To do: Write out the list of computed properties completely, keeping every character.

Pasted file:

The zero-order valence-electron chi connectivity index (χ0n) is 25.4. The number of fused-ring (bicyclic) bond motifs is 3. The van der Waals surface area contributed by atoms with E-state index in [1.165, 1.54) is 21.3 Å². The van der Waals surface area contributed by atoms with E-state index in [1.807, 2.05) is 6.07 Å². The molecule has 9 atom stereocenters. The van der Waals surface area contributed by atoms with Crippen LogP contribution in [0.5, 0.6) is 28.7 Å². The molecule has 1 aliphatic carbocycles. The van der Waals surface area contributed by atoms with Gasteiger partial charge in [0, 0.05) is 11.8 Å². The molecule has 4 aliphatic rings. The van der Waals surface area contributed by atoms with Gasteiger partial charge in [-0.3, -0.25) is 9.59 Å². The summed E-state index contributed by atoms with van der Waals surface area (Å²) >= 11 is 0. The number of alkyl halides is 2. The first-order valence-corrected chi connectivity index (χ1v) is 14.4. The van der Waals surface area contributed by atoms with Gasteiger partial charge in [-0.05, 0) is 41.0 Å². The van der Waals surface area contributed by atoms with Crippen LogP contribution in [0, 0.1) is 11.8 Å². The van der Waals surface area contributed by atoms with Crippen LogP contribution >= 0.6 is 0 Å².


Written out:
The zero-order valence-electron chi connectivity index (χ0n) is 25.4. The number of fused-ring (bicyclic) bond motifs is 3. The van der Waals surface area contributed by atoms with E-state index in [1.165, 1.54) is 21.3 Å². The van der Waals surface area contributed by atoms with E-state index in [1.807, 2.05) is 6.07 Å². The molecule has 9 atom stereocenters. The van der Waals surface area contributed by atoms with Crippen LogP contribution in [0.5, 0.6) is 28.7 Å². The molecule has 1 aliphatic carbocycles. The van der Waals surface area contributed by atoms with Gasteiger partial charge in [0, 0.05) is 11.8 Å². The molecule has 4 aliphatic rings. The van der Waals surface area contributed by atoms with Gasteiger partial charge in [-0.3, -0.25) is 9.59 Å². The summed E-state index contributed by atoms with van der Waals surface area (Å²) >= 11 is 0. The number of alkyl halides is 2. The first-order valence-corrected chi connectivity index (χ1v) is 14.4. The van der Waals surface area contributed by atoms with Gasteiger partial charge in [-0.05, 0) is 41.0 Å². The van der Waals surface area contributed by atoms with Crippen LogP contribution in [0, 0.1) is 11.8 Å². The van der Waals surface area contributed by atoms with Crippen LogP contribution >= 0.6 is 0 Å².